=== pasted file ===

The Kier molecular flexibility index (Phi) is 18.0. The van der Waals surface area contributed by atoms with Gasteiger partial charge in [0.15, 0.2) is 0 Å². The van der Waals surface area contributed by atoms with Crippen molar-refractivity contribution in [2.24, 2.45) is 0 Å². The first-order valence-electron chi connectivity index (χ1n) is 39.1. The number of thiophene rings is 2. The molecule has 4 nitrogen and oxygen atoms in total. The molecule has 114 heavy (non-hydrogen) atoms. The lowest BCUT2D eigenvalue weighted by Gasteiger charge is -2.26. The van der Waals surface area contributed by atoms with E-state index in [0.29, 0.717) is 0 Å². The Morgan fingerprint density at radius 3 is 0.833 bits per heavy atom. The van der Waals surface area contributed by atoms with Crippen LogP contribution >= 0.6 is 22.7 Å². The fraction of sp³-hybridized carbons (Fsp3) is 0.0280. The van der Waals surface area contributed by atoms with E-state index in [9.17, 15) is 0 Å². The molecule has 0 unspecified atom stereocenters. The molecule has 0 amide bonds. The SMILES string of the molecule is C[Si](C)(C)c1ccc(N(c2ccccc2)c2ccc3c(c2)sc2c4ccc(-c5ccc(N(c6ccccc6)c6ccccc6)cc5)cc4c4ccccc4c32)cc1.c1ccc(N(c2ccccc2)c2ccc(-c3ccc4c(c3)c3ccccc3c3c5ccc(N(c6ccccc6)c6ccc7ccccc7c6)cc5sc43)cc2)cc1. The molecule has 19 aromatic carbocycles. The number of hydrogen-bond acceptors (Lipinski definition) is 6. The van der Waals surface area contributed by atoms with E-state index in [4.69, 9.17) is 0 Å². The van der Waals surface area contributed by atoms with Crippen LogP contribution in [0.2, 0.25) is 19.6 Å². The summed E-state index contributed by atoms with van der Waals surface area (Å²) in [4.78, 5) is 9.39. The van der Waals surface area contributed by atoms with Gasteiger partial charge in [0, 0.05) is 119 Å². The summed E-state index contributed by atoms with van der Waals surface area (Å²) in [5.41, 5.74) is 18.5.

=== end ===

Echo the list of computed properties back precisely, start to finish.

The Kier molecular flexibility index (Phi) is 18.0. The van der Waals surface area contributed by atoms with Gasteiger partial charge in [0.15, 0.2) is 0 Å². The van der Waals surface area contributed by atoms with Crippen molar-refractivity contribution in [2.24, 2.45) is 0 Å². The first-order valence-electron chi connectivity index (χ1n) is 39.1. The number of thiophene rings is 2. The molecule has 4 nitrogen and oxygen atoms in total. The molecule has 114 heavy (non-hydrogen) atoms. The lowest BCUT2D eigenvalue weighted by Gasteiger charge is -2.26. The van der Waals surface area contributed by atoms with E-state index in [0.29, 0.717) is 0 Å². The Morgan fingerprint density at radius 3 is 0.833 bits per heavy atom. The van der Waals surface area contributed by atoms with Crippen LogP contribution >= 0.6 is 22.7 Å². The fraction of sp³-hybridized carbons (Fsp3) is 0.0280. The van der Waals surface area contributed by atoms with E-state index in [9.17, 15) is 0 Å². The molecule has 0 unspecified atom stereocenters. The molecule has 0 amide bonds. The SMILES string of the molecule is C[Si](C)(C)c1ccc(N(c2ccccc2)c2ccc3c(c2)sc2c4ccc(-c5ccc(N(c6ccccc6)c6ccccc6)cc5)cc4c4ccccc4c32)cc1.c1ccc(N(c2ccccc2)c2ccc(-c3ccc4c(c3)c3ccccc3c3c5ccc(N(c6ccccc6)c6ccc7ccccc7c6)cc5sc43)cc2)cc1. The molecule has 19 aromatic carbocycles. The number of hydrogen-bond acceptors (Lipinski definition) is 6. The van der Waals surface area contributed by atoms with E-state index in [4.69, 9.17) is 0 Å². The van der Waals surface area contributed by atoms with Crippen LogP contribution in [0.2, 0.25) is 19.6 Å². The summed E-state index contributed by atoms with van der Waals surface area (Å²) in [4.78, 5) is 9.39. The van der Waals surface area contributed by atoms with Gasteiger partial charge in [0, 0.05) is 119 Å². The summed E-state index contributed by atoms with van der Waals surface area (Å²) in [5.41, 5.74) is 18.5.